Fed confessions

A Fed member admits what I've been saying for years: the Fed inflation numbers are B.S.

From the Wall Street Journal ($):

When it comes to admitting error, central bankers tend to emulate Benjamin Disraeli, who famously said "never complain, never explain." So it was nothing short of astonishing last week for Richard Fisher, President of the Federal Reserve Bank of Dallas, to confess in public that the Fed had blundered by keeping monetary policy too easy for too long in 2003 and 2004.

Speaking to bankers in New York, Mr. Fisher issued a mea maxima culpa that deserves wide attention: "In retrospect, the real fed funds rate turned out to be lower than what was deemed appropriate at the time and was held lower longer than it should have been." As the nearby chart shows, a Fed worried about possible "deflation" moved the overnight interest rate it charges banks in June 2003 to an extraordinarily low 1% and kept it there for another year.

Mr. Fisher blamed this mistake on "poor data" that underestimated inflation, leading "to a policy action that amplified speculative activity in the housing and other markets. Today, as anybody not from the former planet of Pluto knows, the housing market is undergoing a substantial correction and inflicting real costs to millions of homeowners across the country." In other words, the Fed itself is responsible for the current housing bust because its over-easy policy created a real estate frenzy that was bound to end once the Fed tried to regain control over inflation expectations.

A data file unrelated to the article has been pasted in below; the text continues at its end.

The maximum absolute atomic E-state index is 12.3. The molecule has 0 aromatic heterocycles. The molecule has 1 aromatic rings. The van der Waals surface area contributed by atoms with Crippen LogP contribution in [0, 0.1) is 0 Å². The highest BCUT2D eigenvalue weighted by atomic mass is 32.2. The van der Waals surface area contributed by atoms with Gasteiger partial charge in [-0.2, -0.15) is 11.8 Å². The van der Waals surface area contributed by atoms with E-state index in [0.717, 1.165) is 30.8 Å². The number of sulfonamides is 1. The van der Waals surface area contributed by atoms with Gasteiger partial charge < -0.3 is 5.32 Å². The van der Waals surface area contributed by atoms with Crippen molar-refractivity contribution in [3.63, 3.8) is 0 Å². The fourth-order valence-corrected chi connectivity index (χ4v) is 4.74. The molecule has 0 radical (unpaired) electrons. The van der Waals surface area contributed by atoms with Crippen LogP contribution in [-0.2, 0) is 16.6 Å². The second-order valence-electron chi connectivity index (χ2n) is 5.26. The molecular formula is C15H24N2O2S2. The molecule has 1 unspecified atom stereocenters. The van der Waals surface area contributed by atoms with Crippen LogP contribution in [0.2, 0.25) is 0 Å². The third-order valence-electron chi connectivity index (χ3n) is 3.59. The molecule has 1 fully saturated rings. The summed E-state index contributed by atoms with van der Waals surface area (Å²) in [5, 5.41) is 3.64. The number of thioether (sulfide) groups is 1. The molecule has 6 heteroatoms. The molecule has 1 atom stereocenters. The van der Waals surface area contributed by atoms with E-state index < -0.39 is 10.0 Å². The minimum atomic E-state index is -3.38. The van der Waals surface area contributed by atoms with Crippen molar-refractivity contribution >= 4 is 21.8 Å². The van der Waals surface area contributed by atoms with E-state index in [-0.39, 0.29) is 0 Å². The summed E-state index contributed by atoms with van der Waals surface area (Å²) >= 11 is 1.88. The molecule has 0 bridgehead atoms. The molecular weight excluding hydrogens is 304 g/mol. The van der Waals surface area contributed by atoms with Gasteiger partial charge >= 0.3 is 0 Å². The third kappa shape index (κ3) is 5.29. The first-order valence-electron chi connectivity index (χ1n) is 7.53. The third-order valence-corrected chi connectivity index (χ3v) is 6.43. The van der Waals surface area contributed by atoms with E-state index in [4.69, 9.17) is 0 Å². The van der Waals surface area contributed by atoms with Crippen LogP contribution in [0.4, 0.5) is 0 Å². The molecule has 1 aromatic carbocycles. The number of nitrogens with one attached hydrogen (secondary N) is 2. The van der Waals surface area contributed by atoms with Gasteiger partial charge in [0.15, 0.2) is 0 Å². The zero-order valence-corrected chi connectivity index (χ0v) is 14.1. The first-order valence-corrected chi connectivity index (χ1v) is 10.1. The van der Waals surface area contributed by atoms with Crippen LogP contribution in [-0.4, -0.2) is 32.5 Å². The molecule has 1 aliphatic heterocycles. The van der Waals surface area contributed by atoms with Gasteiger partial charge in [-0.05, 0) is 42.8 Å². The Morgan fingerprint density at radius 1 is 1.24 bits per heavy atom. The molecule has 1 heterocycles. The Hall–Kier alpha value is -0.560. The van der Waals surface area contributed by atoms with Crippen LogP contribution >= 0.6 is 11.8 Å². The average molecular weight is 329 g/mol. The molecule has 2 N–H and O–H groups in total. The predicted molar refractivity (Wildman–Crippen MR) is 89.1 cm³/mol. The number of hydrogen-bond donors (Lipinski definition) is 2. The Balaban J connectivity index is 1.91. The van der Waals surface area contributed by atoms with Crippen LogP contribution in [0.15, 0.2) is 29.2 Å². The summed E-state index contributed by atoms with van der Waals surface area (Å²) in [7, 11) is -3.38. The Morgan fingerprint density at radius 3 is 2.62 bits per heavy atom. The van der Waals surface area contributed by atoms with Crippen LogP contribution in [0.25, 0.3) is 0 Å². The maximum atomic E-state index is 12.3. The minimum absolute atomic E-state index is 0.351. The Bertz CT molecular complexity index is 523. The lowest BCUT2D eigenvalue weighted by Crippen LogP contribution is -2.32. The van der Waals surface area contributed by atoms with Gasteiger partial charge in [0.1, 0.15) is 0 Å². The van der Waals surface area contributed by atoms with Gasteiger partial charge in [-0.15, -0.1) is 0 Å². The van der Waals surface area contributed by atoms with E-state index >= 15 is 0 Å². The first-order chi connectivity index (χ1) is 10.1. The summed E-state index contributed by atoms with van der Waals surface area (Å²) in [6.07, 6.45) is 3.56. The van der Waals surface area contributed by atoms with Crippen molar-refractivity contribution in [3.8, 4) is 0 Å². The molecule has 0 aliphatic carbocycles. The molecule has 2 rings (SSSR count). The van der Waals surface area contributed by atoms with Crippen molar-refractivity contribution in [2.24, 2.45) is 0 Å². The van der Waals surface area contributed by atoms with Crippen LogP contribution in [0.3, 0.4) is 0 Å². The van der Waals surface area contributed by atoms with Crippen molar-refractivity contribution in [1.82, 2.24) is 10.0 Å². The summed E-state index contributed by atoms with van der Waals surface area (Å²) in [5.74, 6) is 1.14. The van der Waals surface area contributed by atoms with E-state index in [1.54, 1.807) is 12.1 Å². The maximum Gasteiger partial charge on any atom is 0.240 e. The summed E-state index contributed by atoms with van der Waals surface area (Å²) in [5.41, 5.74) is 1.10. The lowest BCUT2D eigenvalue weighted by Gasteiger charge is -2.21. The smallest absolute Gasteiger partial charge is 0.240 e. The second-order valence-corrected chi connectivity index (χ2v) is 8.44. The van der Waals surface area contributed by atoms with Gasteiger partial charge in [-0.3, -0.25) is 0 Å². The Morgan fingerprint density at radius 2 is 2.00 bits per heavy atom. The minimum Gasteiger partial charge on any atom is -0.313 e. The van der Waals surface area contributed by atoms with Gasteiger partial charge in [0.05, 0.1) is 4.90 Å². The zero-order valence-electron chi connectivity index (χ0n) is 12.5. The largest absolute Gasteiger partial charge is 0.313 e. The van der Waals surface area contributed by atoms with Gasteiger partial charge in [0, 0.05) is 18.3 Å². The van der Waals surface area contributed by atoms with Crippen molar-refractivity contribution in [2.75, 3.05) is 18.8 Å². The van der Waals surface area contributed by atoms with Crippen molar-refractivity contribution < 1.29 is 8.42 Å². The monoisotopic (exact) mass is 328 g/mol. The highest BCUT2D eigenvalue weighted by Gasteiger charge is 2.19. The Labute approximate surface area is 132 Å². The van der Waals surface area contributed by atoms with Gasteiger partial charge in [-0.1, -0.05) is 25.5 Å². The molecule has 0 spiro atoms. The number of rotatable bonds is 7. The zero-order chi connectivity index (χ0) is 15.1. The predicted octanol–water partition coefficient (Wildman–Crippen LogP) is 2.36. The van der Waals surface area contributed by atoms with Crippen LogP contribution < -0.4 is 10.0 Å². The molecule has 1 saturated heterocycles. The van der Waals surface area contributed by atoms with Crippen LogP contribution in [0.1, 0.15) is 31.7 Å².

So now the Fed has on its hands the biggest financial bubble in the history of the world, a bubble of its own creation. How to unwind the bubble without causing a severe recession? The Fed may ease next year as their phony inflation statistics show no inflation risk. If this scenario unfolds, you'll want to own gold.

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